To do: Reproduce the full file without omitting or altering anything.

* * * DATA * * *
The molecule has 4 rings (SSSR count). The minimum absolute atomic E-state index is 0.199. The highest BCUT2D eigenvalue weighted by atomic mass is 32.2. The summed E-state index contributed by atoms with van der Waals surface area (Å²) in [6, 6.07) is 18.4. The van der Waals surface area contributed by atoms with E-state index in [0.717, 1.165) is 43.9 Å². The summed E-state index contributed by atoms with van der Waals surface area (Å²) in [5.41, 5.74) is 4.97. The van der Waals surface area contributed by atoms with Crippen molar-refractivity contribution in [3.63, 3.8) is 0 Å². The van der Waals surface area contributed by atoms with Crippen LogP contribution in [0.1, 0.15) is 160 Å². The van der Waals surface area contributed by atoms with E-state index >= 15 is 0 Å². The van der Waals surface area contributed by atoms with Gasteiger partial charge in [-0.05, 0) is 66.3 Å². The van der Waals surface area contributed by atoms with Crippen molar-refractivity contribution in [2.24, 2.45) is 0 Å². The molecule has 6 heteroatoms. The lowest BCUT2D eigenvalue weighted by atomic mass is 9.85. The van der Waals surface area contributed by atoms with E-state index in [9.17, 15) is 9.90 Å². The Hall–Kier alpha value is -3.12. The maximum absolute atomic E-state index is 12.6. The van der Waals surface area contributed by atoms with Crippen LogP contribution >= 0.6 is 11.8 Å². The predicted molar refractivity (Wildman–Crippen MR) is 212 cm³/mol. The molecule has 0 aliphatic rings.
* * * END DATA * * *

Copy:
The molecule has 4 rings (SSSR count). The minimum absolute atomic E-state index is 0.199. The highest BCUT2D eigenvalue weighted by atomic mass is 32.2. The summed E-state index contributed by atoms with van der Waals surface area (Å²) in [6, 6.07) is 18.4. The van der Waals surface area contributed by atoms with E-state index in [0.717, 1.165) is 43.9 Å². The summed E-state index contributed by atoms with van der Waals surface area (Å²) in [5.41, 5.74) is 4.97. The van der Waals surface area contributed by atoms with Crippen molar-refractivity contribution in [3.63, 3.8) is 0 Å². The van der Waals surface area contributed by atoms with Crippen LogP contribution in [0.1, 0.15) is 160 Å². The van der Waals surface area contributed by atoms with E-state index >= 15 is 0 Å². The van der Waals surface area contributed by atoms with Gasteiger partial charge in [-0.05, 0) is 66.3 Å². The van der Waals surface area contributed by atoms with Crippen molar-refractivity contribution in [2.24, 2.45) is 0 Å². The molecule has 6 heteroatoms. The lowest BCUT2D eigenvalue weighted by atomic mass is 9.85. The van der Waals surface area contributed by atoms with E-state index in [9.17, 15) is 9.90 Å². The Hall–Kier alpha value is -3.12. The maximum absolute atomic E-state index is 12.6. The van der Waals surface area contributed by atoms with Crippen LogP contribution >= 0.6 is 11.8 Å². The predicted molar refractivity (Wildman–Crippen MR) is 212 cm³/mol. The molecule has 0 aliphatic rings.